HUD provides flexible grants to help cities, counties, and States recover from Presidentially declared disasters, especially in low-income areas, subject to availability of supplemental appropriations.

Community Development Block Grant - Disaster Recovery (CDBG-DR)

In response to presidentially declared disasters, Congress may appropriate additional funding for the Community Development Block Grant (CDBG) Program as Disaster Recovery grants to rebuild the affected areas and provide crucial seed money to start the recovery process. Since CDBG Disaster Recovery (CDBG-DR) assistance may fund a broad range of recovery activities, HUD can help communities and neighborhoods that otherwise might not recover due to limited resources. Disaster Recovery grants often supplement disaster programs of FEMA, the Small Business Administration, and the U.S. Army Corps of Engineers. In addition, HOME Disaster Recovery grants can provide an important resource for providing affordable housing to disaster victims.

CDBG-DR funds are made available to states, units of general local governments, Indian tribes, and insular areas designated by the President of the United States as disaster areas. These communities must have significant unmet recovery needs and the capacity to carry out a disaster recovery program (usually these are governments that already receive HOME or CDBG allocations). At times, supplemental appropriations restrict funding solely to states rather than the local cities and/or counties.

State Action Plan

The State Action Plan is a requirement under the Community Development Block Grant-Disaster Recovery Program for the distribution of CBDG-DR grant funds. The GLO is the responsible entity for publishing the State Action Plan in accordance with requirements provided in the Federal Register (FR) by HUD.

 The State Action Plan consists of the following components:

  • A needs assessment detailing event impact and remaining unmet needs
  • Allocation of funds, eligible activities and how the uses address long-term recovery needs to include housing, infrastructure, planning and economic revitalization
  • Determination of eligible applicants
  • Public participation component consisting of an open comment period

Method of Distribution (MOD)

As part of the State Action Plan, the GLO is responsible for determining Method of Distribution of funds to units of general local government (UGLG) and/or descriptions of specific programs or activities the State will carry out directly. The MOD provides for grant size limits and how funds will be allocated to eligible counties and may include formula allocations and / or a competition component. 

Harvey Regional Methods of Distribution

The GLO is partnered with the University of Texas at Austin to develop the regional Method of Distributions (MOD) for housing (Homeowner Assistance Program and Local Buyout/Acquisition Program) and infrastructure. The MOD for these allocations used census data, FEMA Individual Assistance data, FEMA Public Assistance data, the Social Vulnerability Index (SoVI), and impact of Hurricane Harvey to distribute funds. In both housing and infrastructure, the MOD establishes a balance between the total unmet need, the ability to recover, and the relative population of impacted areas.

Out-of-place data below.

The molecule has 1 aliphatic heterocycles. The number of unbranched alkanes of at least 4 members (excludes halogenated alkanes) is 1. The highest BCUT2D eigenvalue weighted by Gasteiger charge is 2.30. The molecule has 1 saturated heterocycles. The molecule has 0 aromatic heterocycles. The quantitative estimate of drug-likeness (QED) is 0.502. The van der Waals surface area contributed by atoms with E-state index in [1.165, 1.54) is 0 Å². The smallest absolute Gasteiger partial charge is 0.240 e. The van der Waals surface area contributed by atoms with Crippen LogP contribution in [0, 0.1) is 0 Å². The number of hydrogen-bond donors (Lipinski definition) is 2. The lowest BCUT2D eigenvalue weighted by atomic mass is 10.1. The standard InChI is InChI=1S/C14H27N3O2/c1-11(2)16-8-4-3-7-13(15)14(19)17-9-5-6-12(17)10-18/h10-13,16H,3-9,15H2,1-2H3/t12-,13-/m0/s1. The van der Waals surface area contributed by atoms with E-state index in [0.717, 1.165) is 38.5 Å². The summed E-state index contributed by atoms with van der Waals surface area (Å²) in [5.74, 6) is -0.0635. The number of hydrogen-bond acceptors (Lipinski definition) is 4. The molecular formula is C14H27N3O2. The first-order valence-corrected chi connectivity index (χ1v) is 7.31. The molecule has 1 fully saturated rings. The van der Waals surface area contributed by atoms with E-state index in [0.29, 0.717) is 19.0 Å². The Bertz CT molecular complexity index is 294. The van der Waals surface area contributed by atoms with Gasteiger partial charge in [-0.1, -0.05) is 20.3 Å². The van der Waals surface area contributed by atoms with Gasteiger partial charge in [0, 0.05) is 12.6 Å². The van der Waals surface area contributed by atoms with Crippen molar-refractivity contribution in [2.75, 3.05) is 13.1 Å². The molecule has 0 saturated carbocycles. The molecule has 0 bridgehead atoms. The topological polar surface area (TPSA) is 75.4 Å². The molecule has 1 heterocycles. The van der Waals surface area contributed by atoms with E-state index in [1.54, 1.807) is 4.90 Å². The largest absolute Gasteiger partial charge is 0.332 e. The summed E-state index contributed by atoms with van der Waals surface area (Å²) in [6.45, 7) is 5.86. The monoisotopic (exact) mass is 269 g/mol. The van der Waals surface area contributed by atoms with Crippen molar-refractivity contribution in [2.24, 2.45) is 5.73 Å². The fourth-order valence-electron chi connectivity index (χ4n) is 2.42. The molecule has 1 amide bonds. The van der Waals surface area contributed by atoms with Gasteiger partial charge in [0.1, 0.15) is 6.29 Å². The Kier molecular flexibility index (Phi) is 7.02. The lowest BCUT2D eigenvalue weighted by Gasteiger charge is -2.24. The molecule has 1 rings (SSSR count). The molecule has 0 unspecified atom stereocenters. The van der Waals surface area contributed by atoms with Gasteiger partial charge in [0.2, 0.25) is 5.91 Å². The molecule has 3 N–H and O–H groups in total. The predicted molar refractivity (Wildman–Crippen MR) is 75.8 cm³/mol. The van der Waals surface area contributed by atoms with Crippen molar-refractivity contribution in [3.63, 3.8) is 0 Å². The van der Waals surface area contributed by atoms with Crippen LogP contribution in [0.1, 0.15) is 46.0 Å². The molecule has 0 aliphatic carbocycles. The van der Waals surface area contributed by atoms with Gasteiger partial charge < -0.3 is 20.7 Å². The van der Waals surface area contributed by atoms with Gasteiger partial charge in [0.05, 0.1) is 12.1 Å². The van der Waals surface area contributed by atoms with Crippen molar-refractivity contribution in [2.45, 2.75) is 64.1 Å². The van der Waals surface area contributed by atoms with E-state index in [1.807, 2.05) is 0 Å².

HUD CDBG-DR Overviews

Supplemental Appropriations and Federal Register Notices

HUD Reports

The GLO is committed to transparency and provides updated reports as required by HUD. This section includes links to required HUD Disaster Recovery Grant Reporting System (DRGR) quarterly progress reports (QPRs).


A Subrecipient is a partner in recovery and may be an entity, typically a municipality, council of government, quasi-governmental entity, or other state agency participating and implementing a disaster recovery housing program.  Subrecipients are responsible for ensuring compliance with applicable federal, uniform administrative, and program income requirements imposed on the user of disaster recovery funds. 


Community Development Block Grant Disaster Recovery (CDBG-DR) grantees and subrecipients procuring goods and services with grant funding must ensure that they follow program procurement statutory and regulatory requirements. The urgency in post-disaster recoveries requires communities to work quickly to restore infrastructure, public services, and help private companies and citizens make repairs. However, if CDBG-DR procurement policies are not followed, they may be required to repay Federal funds.

HUD Disaster FAQ’s

Stafford Act

What is the Stafford Act?

The Robert T. Stafford Disaster Relief and Emergency Assistance Act, 42 U.S.C. §§ 5121-5206 (Stafford Act), as amended, defines certain Federal response and recovery assistance available after major disasters, and sets the conditions for obtaining that assistance. The law established the process by which States and Tribes may request and obtain a Presidential Disaster Declaration (PDD). To receive a declaration requires both the county and state to experience damages that exceed stated per capita thresholds. If a PDD is issued, FEMA is tasked with coordinating the Federal response. This entails the appointment of a Federal Coordinating Officer and a Joint Field Office (JFO), from which Federal response and recovery operations are coordinated. FEMA has authority to issue Mission Assignments (MA) to partner Federal agencies as part of the response and recovery coordination effort. Note that the Stafford Act operates in addition to HUD’s existing authorities.

Applicable Laws and Regulations